Biden’s team has also been weighing how, if he runs, he’ll position himself within the field: as a statesman and party elder, but eager to avoid any of the inevitability that happened with Clinton. He would be attempting to run a first-among-equals campaign, which Biden allies think might be helped by all those in the Democratic chattering class who doubt he could pull it off in a changed party and political environment.

The people who believe in a Biden candidacy think it begins with his working- and middle-class white base. He also has African American support he earned from being part of Obama’s team, hero status within the LGBT community for jumping out front in support of gay marriage, and a connection to many young people nostalgic for the presidency they grew up with.
Warren G. Harding ran on many of the same premises that make a "compelling" case for Biden. Harding's 1920 campaign theme was "A Return to Normalcy," a reference to what life was like before the disruption of the Great War (World War I). Here's how Harding made his case: "America's present need is not heroics, but healing; not nostrums, but normalcy; not revolution, but restoration; not agitation, but adjustment; not surgery, but serenity; not the dramatic, but the dispassionate; not experiment, but equipoise; not submergence in internationality, but sustainment in triumphant nationality." Biden can be expected to make a similar case after the disruption of Trump.

Harding was elected in 1920 and a series of scandals-- both political (Tea Pot Dome being the worst pre-Trump scandal) and personal (mistresses galore). He appointed pedatory bankster Andrew Mellon Treasury Secretary and Mellon immediately set out to cut taxes for the rich and for corporations. Like Trump, Harding was a moron who didn't understand policy and, also like Trump, had the attention span of a gnat. He explained to a friend that "I can't make a damn thing out of this tax problem. I listen to one side, and they seem right, and then-- God!-- I talk to the other side, and they seem just as right." Eventually Harding appeared before the Senate himself and asked them to abolish the Excess Profits Tax in corporations while not giving a bonus to soldiers who fought in WWI. Congress passed the veterans bonus bill anyway but Harding vetoed it and his veto was narrowly sustained. His tariff bill was a feeding frenzy for corrupt lobbyists and equally corrupt politicians and eventually a disaster in international trade. At Mellon's insistence, Harding proposed bringing down the top marginal tax rate from 73% to 25%. And, also like Trump, Harding was an anti-union fanatic and pushed massive deregulation of business. His economic policies caused a quickie boost for the economy that eventually led to the Great Depression.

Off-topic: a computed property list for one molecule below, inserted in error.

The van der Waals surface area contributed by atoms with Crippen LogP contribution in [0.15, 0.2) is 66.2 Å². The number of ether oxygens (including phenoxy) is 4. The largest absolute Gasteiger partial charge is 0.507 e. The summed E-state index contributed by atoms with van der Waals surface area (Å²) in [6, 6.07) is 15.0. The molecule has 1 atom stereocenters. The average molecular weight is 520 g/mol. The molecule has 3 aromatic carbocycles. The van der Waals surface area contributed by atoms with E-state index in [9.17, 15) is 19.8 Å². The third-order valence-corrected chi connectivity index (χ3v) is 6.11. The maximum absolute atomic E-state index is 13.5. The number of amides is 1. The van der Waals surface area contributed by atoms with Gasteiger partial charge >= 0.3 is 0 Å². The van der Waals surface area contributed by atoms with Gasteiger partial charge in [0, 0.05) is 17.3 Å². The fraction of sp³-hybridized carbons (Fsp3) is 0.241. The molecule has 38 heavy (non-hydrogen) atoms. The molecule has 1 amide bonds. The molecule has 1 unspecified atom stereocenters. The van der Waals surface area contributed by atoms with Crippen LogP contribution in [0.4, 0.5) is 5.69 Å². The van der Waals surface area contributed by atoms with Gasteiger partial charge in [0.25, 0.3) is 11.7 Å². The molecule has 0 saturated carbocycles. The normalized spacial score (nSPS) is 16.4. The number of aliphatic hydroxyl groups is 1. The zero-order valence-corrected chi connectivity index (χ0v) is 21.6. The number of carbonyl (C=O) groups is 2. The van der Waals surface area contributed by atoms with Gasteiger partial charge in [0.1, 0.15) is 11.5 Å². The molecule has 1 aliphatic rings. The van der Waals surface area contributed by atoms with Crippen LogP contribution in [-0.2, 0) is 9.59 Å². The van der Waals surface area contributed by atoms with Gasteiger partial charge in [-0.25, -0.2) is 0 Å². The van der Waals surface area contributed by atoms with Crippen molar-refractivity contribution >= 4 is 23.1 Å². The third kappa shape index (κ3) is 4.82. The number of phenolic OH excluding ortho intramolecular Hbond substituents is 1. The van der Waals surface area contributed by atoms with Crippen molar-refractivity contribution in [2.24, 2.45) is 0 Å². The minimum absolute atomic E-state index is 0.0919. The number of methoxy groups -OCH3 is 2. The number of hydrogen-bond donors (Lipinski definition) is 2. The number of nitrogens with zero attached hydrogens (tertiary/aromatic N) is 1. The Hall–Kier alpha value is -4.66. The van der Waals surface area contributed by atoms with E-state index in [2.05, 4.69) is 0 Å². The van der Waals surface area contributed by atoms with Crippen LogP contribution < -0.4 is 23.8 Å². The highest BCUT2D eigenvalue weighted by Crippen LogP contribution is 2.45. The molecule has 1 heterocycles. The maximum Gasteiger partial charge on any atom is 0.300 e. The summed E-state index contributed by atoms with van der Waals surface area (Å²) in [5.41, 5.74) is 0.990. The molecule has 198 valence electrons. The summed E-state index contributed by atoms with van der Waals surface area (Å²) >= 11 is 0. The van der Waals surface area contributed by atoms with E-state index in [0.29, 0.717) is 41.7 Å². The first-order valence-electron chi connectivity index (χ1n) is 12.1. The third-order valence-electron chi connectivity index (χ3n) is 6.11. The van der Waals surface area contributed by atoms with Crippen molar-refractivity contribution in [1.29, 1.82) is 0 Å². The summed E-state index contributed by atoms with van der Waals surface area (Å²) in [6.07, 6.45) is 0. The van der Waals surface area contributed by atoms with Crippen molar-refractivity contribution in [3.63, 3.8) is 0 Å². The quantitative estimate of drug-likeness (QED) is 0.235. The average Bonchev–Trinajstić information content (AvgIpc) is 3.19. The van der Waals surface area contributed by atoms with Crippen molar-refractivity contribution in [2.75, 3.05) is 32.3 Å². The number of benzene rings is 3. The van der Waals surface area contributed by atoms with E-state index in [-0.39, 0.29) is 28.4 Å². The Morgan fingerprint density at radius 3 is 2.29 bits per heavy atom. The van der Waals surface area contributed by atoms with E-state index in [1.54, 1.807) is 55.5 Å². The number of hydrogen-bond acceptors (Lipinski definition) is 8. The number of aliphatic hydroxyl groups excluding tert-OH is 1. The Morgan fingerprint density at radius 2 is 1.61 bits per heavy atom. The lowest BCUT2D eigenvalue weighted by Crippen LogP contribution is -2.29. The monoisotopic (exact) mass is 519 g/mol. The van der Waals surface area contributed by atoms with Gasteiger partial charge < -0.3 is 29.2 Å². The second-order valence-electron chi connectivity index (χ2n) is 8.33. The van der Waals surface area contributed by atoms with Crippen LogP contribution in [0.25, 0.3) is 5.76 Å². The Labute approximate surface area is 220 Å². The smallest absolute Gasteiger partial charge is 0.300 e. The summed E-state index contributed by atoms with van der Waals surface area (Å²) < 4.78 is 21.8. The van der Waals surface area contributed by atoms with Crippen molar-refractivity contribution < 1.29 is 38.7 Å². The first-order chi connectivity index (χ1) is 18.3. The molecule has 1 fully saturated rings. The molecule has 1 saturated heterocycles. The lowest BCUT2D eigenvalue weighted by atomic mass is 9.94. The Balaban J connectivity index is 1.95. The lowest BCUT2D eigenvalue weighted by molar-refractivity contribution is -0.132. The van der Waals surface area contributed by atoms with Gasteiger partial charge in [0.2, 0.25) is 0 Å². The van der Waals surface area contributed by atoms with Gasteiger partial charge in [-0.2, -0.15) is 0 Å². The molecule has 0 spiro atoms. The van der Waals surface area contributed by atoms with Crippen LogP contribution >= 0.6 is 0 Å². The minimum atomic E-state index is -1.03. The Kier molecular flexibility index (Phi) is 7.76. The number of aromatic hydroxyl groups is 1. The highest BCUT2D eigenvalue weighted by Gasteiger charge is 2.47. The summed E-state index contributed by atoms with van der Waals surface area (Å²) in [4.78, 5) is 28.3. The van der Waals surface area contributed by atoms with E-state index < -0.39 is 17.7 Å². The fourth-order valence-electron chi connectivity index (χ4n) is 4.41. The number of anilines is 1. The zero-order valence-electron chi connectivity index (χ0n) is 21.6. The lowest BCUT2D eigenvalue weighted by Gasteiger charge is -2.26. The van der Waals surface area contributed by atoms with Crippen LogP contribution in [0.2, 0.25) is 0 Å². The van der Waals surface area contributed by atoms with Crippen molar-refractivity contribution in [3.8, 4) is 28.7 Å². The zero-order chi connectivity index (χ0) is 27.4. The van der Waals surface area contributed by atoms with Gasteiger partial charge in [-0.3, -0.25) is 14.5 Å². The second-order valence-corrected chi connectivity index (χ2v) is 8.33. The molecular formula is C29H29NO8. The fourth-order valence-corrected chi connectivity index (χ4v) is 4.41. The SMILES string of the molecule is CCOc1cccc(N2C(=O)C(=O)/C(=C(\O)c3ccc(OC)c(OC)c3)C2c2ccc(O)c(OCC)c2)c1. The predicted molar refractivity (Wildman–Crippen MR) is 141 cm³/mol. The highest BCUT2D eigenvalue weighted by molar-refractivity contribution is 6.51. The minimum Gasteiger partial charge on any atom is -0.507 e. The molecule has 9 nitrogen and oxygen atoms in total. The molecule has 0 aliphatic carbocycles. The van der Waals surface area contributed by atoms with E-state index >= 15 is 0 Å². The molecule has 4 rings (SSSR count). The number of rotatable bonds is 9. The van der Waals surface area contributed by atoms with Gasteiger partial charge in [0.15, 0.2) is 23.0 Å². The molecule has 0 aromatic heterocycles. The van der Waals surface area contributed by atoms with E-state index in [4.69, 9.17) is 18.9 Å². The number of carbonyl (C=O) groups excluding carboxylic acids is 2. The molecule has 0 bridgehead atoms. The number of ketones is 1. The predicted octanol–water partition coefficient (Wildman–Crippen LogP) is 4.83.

The 1922 midterms were a disaster for the GOP because of Harding's pro-business/pro-rich people policies. The Republicans lost a mind-boggling 82 seats in the House and 8 Senate seats. He died (age 57) a few months later. He is widely considered one of the 3 worst presidents in history. If Biden is elected I'll predict right now that he will be an even worse, though similar, president than Harding.

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At 6:41 AM, Anonymous Anonymous said...

A Biden nomination will ensure that the democraps don't get my vote. I'm tired of the democraps remaining in the collapsed condition they assumed once they pushed Nixon to resign (with a LOT of GOP assistance), which is the only reason Carter won in 1976. This was the beginning of corporatist rule, and just look around at the sorry state of the nation under their control.

At 6:45 AM, Anonymous Anonymous said...

Most people on the left argue that President Obama's was a corporatist. However, DWT has never ever even mildly critiqued President Obama.

At 7:00 AM, Anonymous Anonymous said...

and to expand on 6:45:
"if Biden runs, he’ll be running in part on the Obama-Biden record"

That record sucks. And yes, DWT has almost totally given obamanation a pass.

After 2008, bankers who committed fraud (securities, mortgage, foreclosure... not forgetting wells fargo) needed to be put in prison. even fucking Reagan and bush did that. obamanation and the bank lawyer/lobbyist he made AD refused. They did find fraud existed and levied fines. But evidently no human being committed any fraud because no human being was prosecuted.

That, alone, is plenty to earn obamanation "worst democrap president ever" status. But he did much, much more (less).

refused to prosecute torture -- making him equal in guilt to cheney/Rumsfeld...
expanded the extrajudicial and international law violating drone murder regime by orderS of magnitude.
deported more immigrants than anyone until trump

$hillbillary would have been worse than obamanation
biden will be worse than obamanation WAS and worse than $hillbillary would have been.

but that's the vector voters have been riding since 1980, with the full support and urging of DWT. If the money (DNC) make biden their guy, DWT will encourage, full throated, that we all hold our nose and vote for him.

At 9:11 PM, Anonymous Anonymous said...

If nominated, I'd vote for him if it meant that the final nail would be hammered in the coffin of the Clinton/Obama/Biden Democratic party.